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Managed Lane as Strategy for Traffic Flow and Safety: A Case Study of Catania Ring Road

Salvatore Cafiso
Alessandro Di Graziano
Tullio Giuffrè
Giuseppina Pappalardo
1 and
Alessandro Severino
Department of Civil Engineering and Architecture, University of Catania, 95123 Catania, Italy
Faculty of Engineering and Architecture, University of Enna Kore, Viale delle Olimpiadi, 94100 Enna, Italy
Author to whom correspondence should be addressed.
Sustainability 2022, 14(5), 2915;
Submission received: 2 December 2021 / Revised: 22 February 2022 / Accepted: 23 February 2022 / Published: 2 March 2022


According to international traffic statistics, the quantity of daily traveling vehicles amounts to one billion, and it is estimated that in 2050 that amount will reach four billion. Urban population is growing especially in large metropolitan areas. This increase has different outgrowths concerning regular circulation, safety, and climatic perspectives. Therefore, the present and further increase of traffic flow is affecting the operational and safety performance of several roadway categories. Urban ring roads belong to a roadway category that is particularly subjected to congestion phenomena, but in many cases, public administrations are unable to afford required expenses to upgrade or build new roadways. Therefore, an intervention is needed that increases the capacity of existing infrastructures with limited cost results to be fundamental. In such a framework, the dynamic use of hard shoulder running (HSR) would represent a valid solution that both exploits existing infrastructures and facilitates traffic outflow by implementation of smart digital roads, with limited interventions on the physical infrastructure. Despite the expected improvements in traffic capacity, the HSR poses safety issues particularly in specific locations (e.g., interchanges) and for the operation of the transition phase for opening and closing the HSR. In this paper, the applicability and usefulness of microsimulation were tested with the Catania (Italy) ring road, as a case study, through the application of VISSIM traffic microsimulation software and SSAM traffic conflict tool, implementing different scenarios for the activation of the HSR.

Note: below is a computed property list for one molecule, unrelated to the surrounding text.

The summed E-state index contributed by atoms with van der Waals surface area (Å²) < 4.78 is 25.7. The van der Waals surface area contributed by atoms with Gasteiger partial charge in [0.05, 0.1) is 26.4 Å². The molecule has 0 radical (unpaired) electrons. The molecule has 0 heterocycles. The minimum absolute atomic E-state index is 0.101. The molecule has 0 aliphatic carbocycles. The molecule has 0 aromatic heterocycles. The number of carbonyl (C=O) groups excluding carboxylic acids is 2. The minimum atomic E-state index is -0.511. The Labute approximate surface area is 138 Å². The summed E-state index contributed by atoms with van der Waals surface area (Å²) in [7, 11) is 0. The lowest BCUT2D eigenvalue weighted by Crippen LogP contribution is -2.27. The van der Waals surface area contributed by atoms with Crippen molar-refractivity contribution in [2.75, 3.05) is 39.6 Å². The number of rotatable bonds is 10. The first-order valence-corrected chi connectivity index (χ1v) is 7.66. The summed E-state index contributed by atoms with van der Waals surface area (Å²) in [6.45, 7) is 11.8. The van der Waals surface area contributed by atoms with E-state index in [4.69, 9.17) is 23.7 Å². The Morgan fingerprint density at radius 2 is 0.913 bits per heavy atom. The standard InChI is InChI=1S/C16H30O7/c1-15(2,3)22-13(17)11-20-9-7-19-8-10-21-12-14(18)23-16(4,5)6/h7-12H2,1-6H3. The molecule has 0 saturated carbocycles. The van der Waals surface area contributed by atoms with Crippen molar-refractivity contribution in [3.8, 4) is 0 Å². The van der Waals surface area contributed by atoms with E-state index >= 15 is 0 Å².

1. Introduction

The main parameter that measures the quality of vehicular flow in a roadway is the level of service (LOS), which depends on the following indicators:
  • Q (vehicles flow) = vehicles/h;
  • V (average outflow speed) = km/h;
  • D (density) = Q/V;
  • C (capacity) = maximum vehicle flow for a fixed period in a lane section.
Considering a motorway road section with fixed lane width and numbers, the increase of vehicle flow over certain thresholds induces a decrease of the speed until critical congestion when the traffic conditions are close to the section capacity [1].
In such a situation, the traditional required solution is the increase in the number of lanes, but it cannot always be carried out for many reasons, including economic and roadway constraints. Lane management is a solution that allows increasing a road section’s capacity without making significant infrastructural interventions, minimizing the economic and environmental impact. Figure 1 shows the historical evolution of roadways cross-section that brought the useful introduction of the dynamic lane concept and future developments.